November 11, 2020
After months of anticipation, the European Union, led by competition chief Margrethe Vestager, is finally filing antitrust charges against Amazon, with the belief it has enough hard evidence to charge the Big Tech company. The EU claims that Amazon used data to build copycat products that undermines independent businesses, especially in France and Germany. EU regulators also have an ongoing investigation into Amazon’s alleged practice of favorable treatment for its “Buy Box” and “Prime Label” features.
Engadget reports that, “officials suspect that independent sellers that use Amazon’s own logistics network are able to use features that those with their own logistics networks do not.” It notes that, although Amazon lets “independent, unaffiliated companies … piggyback on Amazon’s vast logistics and warehousing network … if a small seller makes a surprisingly popular product, Amazon can see that sales data on its own system.”
Former Amazon employees claimed the company does not resist the temptation to make similar products and favor them on the e-commerce site with competitive pricing. Amazon countered that every major retailer offers “private label” goods and that it “isn’t a threat to the independent brands they sell.”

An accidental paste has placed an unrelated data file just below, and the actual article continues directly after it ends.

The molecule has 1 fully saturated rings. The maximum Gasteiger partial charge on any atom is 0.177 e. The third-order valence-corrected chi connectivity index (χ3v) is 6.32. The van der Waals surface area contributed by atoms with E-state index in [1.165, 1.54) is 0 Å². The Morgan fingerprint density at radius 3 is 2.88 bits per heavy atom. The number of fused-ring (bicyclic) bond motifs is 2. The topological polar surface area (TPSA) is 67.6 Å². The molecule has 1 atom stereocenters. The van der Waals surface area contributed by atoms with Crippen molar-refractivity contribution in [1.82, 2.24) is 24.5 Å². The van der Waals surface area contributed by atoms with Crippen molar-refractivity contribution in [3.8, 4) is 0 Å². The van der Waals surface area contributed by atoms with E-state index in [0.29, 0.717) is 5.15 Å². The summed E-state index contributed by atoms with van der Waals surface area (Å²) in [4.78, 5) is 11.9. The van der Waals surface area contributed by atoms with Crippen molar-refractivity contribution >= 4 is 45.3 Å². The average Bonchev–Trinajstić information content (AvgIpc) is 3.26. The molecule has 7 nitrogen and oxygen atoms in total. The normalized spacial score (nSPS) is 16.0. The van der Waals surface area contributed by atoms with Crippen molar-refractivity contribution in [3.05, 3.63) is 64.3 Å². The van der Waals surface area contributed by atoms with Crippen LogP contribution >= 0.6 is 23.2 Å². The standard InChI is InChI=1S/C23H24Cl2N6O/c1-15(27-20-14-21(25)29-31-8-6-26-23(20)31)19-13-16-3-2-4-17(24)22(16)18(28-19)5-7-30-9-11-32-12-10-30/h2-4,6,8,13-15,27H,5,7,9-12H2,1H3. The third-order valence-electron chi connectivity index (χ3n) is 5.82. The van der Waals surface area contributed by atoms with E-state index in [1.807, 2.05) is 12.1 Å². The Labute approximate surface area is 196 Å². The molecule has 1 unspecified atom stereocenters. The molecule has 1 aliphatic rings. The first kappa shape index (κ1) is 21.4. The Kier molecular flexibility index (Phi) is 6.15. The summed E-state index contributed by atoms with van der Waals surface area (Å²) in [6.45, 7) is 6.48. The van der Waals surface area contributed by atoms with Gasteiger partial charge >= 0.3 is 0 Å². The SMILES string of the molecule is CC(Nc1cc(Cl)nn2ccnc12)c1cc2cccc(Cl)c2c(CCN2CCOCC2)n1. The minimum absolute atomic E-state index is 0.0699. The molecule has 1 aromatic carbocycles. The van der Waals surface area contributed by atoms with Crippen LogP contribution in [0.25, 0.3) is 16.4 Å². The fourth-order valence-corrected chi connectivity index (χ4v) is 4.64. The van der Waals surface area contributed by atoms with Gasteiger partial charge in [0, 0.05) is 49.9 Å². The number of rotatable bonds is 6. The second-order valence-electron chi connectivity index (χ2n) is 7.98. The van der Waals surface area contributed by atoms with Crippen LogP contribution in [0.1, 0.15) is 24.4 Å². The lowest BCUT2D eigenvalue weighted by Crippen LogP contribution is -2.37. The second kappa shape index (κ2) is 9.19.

The European Commission press release can be found here.
“The case, which had been expected for months, is the latest front in a trans-Atlantic regulatory push against Amazon, Apple, Facebook and Google as the authorities in the United States and Europe take a more skeptical view of their business practices and dominance of the digital economy,” notes The New York Times.
The EU opened its formal investigation into Amazon in July 2019, but Vestager charged the company three years ago with receiving state aid from Luxembourg, which is against the EU compact to keep the free market free. In fact, “officials found that Luxembourg had handed over around €250 million ($294 million) in illegal state aid,” a finding that Amazon denied.
“We disagree with the preliminary assertions of the European Commission and will continue to make every effort to ensure it has an accurate understanding of the facts,” said an Amazon spokesperson. “Amazon represents less than 1 percent of the global retail market, and there are larger retailers in every country in which we operate. No company cares more about small businesses or has done more to support them over the past two decades than Amazon.”
Amazon points out that 150,000+ European businesses sell through its platform, which generates “tens of billions of Euros in revenues annually.”